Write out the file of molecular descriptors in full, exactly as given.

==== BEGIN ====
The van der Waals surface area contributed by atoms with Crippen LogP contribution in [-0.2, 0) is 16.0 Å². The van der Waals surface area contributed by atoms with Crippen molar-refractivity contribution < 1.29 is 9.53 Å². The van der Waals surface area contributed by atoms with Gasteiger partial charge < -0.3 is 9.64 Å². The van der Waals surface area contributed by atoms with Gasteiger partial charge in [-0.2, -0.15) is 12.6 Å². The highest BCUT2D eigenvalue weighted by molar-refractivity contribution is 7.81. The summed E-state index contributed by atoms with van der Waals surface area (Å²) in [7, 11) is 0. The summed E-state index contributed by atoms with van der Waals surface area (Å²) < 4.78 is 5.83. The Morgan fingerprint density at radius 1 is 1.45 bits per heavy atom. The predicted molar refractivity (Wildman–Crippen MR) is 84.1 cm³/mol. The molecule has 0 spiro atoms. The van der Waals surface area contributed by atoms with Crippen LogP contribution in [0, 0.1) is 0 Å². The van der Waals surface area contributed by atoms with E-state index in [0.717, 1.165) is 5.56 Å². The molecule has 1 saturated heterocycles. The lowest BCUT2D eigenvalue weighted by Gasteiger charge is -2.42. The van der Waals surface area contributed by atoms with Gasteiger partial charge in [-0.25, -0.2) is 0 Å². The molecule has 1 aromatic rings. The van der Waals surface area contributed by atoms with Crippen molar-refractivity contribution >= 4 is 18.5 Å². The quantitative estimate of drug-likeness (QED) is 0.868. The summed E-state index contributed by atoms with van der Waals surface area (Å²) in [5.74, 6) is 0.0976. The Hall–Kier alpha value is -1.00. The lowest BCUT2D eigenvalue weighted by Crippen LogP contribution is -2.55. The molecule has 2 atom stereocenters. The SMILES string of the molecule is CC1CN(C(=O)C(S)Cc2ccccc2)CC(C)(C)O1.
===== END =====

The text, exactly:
The van der Waals surface area contributed by atoms with Crippen LogP contribution in [-0.2, 0) is 16.0 Å². The van der Waals surface area contributed by atoms with Crippen molar-refractivity contribution < 1.29 is 9.53 Å². The van der Waals surface area contributed by atoms with Gasteiger partial charge < -0.3 is 9.64 Å². The van der Waals surface area contributed by atoms with Gasteiger partial charge in [-0.2, -0.15) is 12.6 Å². The highest BCUT2D eigenvalue weighted by molar-refractivity contribution is 7.81. The summed E-state index contributed by atoms with van der Waals surface area (Å²) in [7, 11) is 0. The summed E-state index contributed by atoms with van der Waals surface area (Å²) < 4.78 is 5.83. The Morgan fingerprint density at radius 1 is 1.45 bits per heavy atom. The predicted molar refractivity (Wildman–Crippen MR) is 84.1 cm³/mol. The molecule has 0 spiro atoms. The van der Waals surface area contributed by atoms with Crippen LogP contribution in [0, 0.1) is 0 Å². The van der Waals surface area contributed by atoms with E-state index in [0.717, 1.165) is 5.56 Å². The molecule has 1 saturated heterocycles. The lowest BCUT2D eigenvalue weighted by Gasteiger charge is -2.42. The van der Waals surface area contributed by atoms with Gasteiger partial charge in [-0.25, -0.2) is 0 Å². The molecule has 1 aromatic rings. The van der Waals surface area contributed by atoms with Crippen molar-refractivity contribution >= 4 is 18.5 Å². The quantitative estimate of drug-likeness (QED) is 0.868. The summed E-state index contributed by atoms with van der Waals surface area (Å²) in [5.74, 6) is 0.0976. The Hall–Kier alpha value is -1.00. The lowest BCUT2D eigenvalue weighted by Crippen LogP contribution is -2.55. The molecule has 2 atom stereocenters. The SMILES string of the molecule is CC1CN(C(=O)C(S)Cc2ccccc2)CC(C)(C)O1.